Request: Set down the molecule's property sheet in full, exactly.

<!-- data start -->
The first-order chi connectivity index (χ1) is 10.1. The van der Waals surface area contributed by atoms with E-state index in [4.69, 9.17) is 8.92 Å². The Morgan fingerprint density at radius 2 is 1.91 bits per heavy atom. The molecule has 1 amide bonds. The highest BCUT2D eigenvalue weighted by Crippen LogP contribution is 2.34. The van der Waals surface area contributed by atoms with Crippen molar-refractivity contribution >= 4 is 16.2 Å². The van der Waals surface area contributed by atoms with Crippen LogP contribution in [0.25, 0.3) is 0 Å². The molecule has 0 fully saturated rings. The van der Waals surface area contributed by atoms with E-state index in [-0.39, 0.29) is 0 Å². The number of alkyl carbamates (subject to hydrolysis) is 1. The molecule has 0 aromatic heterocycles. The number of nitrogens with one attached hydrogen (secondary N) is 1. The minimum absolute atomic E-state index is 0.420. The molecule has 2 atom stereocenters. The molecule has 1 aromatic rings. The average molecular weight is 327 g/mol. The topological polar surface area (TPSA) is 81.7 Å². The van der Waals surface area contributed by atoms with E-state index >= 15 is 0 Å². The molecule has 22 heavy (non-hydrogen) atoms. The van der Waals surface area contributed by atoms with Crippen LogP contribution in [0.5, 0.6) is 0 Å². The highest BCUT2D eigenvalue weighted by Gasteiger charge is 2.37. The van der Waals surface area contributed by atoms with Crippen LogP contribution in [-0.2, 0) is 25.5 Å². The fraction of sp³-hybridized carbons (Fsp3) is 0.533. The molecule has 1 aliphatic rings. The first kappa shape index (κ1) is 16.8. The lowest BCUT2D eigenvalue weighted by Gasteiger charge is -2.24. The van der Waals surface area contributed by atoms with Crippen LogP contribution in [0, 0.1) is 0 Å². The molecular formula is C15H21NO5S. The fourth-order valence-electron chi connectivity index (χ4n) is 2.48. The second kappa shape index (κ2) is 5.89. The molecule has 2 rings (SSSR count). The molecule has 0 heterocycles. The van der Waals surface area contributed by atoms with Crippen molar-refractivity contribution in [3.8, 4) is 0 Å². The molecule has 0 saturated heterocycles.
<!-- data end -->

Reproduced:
The first-order chi connectivity index (χ1) is 10.1. The van der Waals surface area contributed by atoms with E-state index in [4.69, 9.17) is 8.92 Å². The Morgan fingerprint density at radius 2 is 1.91 bits per heavy atom. The molecule has 1 amide bonds. The highest BCUT2D eigenvalue weighted by Crippen LogP contribution is 2.34. The van der Waals surface area contributed by atoms with Crippen molar-refractivity contribution >= 4 is 16.2 Å². The van der Waals surface area contributed by atoms with Crippen LogP contribution in [0.25, 0.3) is 0 Å². The molecule has 0 fully saturated rings. The van der Waals surface area contributed by atoms with E-state index in [-0.39, 0.29) is 0 Å². The number of alkyl carbamates (subject to hydrolysis) is 1. The molecule has 0 aromatic heterocycles. The number of nitrogens with one attached hydrogen (secondary N) is 1. The minimum absolute atomic E-state index is 0.420. The molecule has 2 atom stereocenters. The molecule has 1 aromatic rings. The average molecular weight is 327 g/mol. The topological polar surface area (TPSA) is 81.7 Å². The van der Waals surface area contributed by atoms with E-state index >= 15 is 0 Å². The molecule has 22 heavy (non-hydrogen) atoms. The van der Waals surface area contributed by atoms with Crippen LogP contribution in [0.5, 0.6) is 0 Å². The highest BCUT2D eigenvalue weighted by Gasteiger charge is 2.37. The van der Waals surface area contributed by atoms with Crippen LogP contribution in [-0.2, 0) is 25.5 Å². The fraction of sp³-hybridized carbons (Fsp3) is 0.533. The molecule has 1 aliphatic rings. The first kappa shape index (κ1) is 16.8. The lowest BCUT2D eigenvalue weighted by Gasteiger charge is -2.24. The van der Waals surface area contributed by atoms with Crippen LogP contribution in [0, 0.1) is 0 Å². The molecular formula is C15H21NO5S. The fourth-order valence-electron chi connectivity index (χ4n) is 2.48. The second kappa shape index (κ2) is 5.89. The molecule has 2 rings (SSSR count). The molecule has 0 heterocycles. The van der Waals surface area contributed by atoms with Crippen molar-refractivity contribution in [3.8, 4) is 0 Å². The molecule has 0 saturated heterocycles.